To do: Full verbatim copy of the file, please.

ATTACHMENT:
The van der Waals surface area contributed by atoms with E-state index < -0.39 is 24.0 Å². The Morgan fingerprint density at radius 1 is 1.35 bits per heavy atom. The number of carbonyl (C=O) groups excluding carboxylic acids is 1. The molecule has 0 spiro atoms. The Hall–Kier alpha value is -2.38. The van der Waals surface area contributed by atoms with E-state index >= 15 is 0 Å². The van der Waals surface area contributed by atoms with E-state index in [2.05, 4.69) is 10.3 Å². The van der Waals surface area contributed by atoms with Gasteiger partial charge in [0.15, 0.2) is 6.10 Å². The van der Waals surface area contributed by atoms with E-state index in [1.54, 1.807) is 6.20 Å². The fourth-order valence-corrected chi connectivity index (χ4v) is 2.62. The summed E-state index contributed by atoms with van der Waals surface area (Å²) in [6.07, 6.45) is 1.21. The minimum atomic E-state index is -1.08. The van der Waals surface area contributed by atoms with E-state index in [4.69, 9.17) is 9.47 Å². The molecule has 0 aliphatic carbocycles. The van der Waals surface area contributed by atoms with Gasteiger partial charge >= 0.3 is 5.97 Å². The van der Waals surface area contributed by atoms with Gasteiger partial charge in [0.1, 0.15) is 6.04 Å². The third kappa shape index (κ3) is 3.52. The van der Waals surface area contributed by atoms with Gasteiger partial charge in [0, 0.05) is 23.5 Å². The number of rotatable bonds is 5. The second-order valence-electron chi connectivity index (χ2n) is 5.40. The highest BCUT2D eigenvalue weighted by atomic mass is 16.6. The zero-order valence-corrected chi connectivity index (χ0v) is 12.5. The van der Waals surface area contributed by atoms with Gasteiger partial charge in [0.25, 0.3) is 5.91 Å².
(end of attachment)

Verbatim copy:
The van der Waals surface area contributed by atoms with E-state index < -0.39 is 24.0 Å². The Morgan fingerprint density at radius 1 is 1.35 bits per heavy atom. The number of carbonyl (C=O) groups excluding carboxylic acids is 1. The molecule has 0 spiro atoms. The Hall–Kier alpha value is -2.38. The van der Waals surface area contributed by atoms with E-state index >= 15 is 0 Å². The van der Waals surface area contributed by atoms with E-state index in [2.05, 4.69) is 10.3 Å². The van der Waals surface area contributed by atoms with Gasteiger partial charge in [0.15, 0.2) is 6.10 Å². The van der Waals surface area contributed by atoms with E-state index in [1.54, 1.807) is 6.20 Å². The fourth-order valence-corrected chi connectivity index (χ4v) is 2.62. The summed E-state index contributed by atoms with van der Waals surface area (Å²) in [6.07, 6.45) is 1.21. The minimum atomic E-state index is -1.08. The van der Waals surface area contributed by atoms with E-state index in [4.69, 9.17) is 9.47 Å². The molecule has 0 aliphatic carbocycles. The van der Waals surface area contributed by atoms with Gasteiger partial charge >= 0.3 is 5.97 Å². The van der Waals surface area contributed by atoms with Gasteiger partial charge in [0.1, 0.15) is 6.04 Å². The third kappa shape index (κ3) is 3.52. The van der Waals surface area contributed by atoms with Gasteiger partial charge in [0, 0.05) is 23.5 Å². The number of rotatable bonds is 5. The second-order valence-electron chi connectivity index (χ2n) is 5.40. The highest BCUT2D eigenvalue weighted by atomic mass is 16.6. The zero-order valence-corrected chi connectivity index (χ0v) is 12.5. The van der Waals surface area contributed by atoms with Gasteiger partial charge in [0.25, 0.3) is 5.91 Å².